Jeep eyes mainstream SUV market with new Renegade | Autocar Professional


Jeep eyes mainstream SUV market with new Renegade | Autocar Professional

Stellantis, the world’s fourth-largest automaker, has cancelled the next-gen Jeep Compass, which was due to launch in the Indian market in 2026. The project, codenamed J4U, was under development for over a year. Sources say it failed to meet commercial viability for the Indian market, forcing Stellantis to cancel it.

Instead, the company is looking at leveraging the Citroen Smart Car or Common Modular Platform (CMP) to develop a new B segment Jeep, in place of the more expensive STLA Small platform. The new model was announced as the new Jeep Renegade at the brand’s investor day presentation.

That’s a marked shift in strategy. However, the shift to the more cost-effective CMP isn’t unprecedented. The company’s fourth-generation Citroen C3, sold in Europe,
switched to the CMP when it was launched in late 2023.

Jeep is yet to confirm the platform underpinning the new Jeep model but Stellantis CEO Carlos Tavares, while speaking to our sister publication Autocar UK, alluded to
the CMP, saying, “That platform has the capability to be sourced all over the world, with simpler solutions that make it much more cost-competitive than anything else
we can find in the western world.”

Such a CMP-based model is likely to be priced between Rs 15 lakh and Rs 20 lakh in India, say people in the know, compared to the Rs 20 lakh to 30 lakh range that Compass currently retails for. This also means that the new generation Jeep Renegade will be the mainstream Jeep model in India after its launch in the next 24-30 months.

New Jeep Compass: Why it’s getting canned

The primary reason for the shift is money. The development of the new generation Compass code J4U would have entailed an additional investment of over
USD 400-500 million (Rs 3,344 crore to Rs 4,180 crore) as it involved developing an all-new product on the all-new STLA-M platform.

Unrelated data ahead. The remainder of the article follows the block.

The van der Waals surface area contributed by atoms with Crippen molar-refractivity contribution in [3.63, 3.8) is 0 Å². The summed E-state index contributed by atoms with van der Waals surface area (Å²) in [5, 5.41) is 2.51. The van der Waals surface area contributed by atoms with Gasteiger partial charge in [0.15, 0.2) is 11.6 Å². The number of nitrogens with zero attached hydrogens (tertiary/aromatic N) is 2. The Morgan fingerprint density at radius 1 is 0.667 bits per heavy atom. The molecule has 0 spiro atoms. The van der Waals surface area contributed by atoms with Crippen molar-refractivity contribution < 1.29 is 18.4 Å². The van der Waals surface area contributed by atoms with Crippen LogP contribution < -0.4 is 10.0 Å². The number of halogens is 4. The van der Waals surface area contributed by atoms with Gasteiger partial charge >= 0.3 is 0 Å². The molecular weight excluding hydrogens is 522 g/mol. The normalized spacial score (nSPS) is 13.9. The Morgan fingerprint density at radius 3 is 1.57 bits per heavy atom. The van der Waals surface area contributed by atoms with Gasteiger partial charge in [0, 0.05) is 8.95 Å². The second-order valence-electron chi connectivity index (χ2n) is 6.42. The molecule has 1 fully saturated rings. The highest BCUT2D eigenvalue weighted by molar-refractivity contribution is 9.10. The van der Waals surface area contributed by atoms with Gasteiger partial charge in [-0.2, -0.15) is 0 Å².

STLA-M is a global platform being developed by Stellantis to support a wide range of vehicle types, including sedans, crossovers, and SUVs. The STLA-M
platform also incorporates advanced connectivity features, up-to-date infotainment systems, and ADAS, with both electric and ICE options. This meant an allelectric
Compass and the standard ICE versions could be launched simultaneously.

However, all this flexibility and features have come at a cost. “To incorporate multiple powertrains and body styles has made the STLA-M very expensive,” said a
Stellantis source. Given that STLA-M is becoming more expensive than initially projected, the Jeep model for India, designed on this platform is also becoming more expensive than previously expected, making it unsuitable for the Indian market. Suppliers, who were at an advanced stage of consultation over the J4U project, said that the development overshot cost targets by 1.7 times, which
made the project a non-starter, especially in the eyes of  Stellantis’ global CEO, Carlos Tavares, who is known for his brutal focus on cost control.

When contacted, a Stellantis India spokesperson said the company is not announcing any changes to its Jeep roadmap for India. “Stellantis remains committed to investing in the Indian market as it is the only country to locally produce and assemble four Jeep nameplates outside of the United States. There are no changes to the production of Jeep vehicles in India, and there are no
announcements to be made now,” the spokesperson said.

Meanwhile, the switch will impact more than just the next-generation Compass for India. The maker of Jeep and Citroen brands was also intent on producing similar-sized Peugeot SUVs for the Malaysian market based on the same platform.

Current Compass to continue beyond 2026

All this will lead to delays in the launch of the updated Compass in India, at a time when the market demands frequent product upgrades. Sales of the Compass have
declined steadily from a peak of over 1500-2000 units/ month in 2017-2018 to a dismal 270/month.

When it was launched, the Jeep Compass gave homegrown rival Mahindra XUV 500 stiff competition, but lost ground steadily against newer competition. For
example, the Mahindra XUV 700, which succeeded XUV 500, has averaged about 8,000-10,000 units per month in the last financial year.

Meanwhile, sources say the Jeep will continue manufacturing the current Compass in India beyond 2026 and will try to extend its lifecycle with occasional cosmetic upgrades, but its big bet will be the new Citroen based mid-size SUV.

This feature was first published in Autocar Professional’s July 1, 2024 issue.


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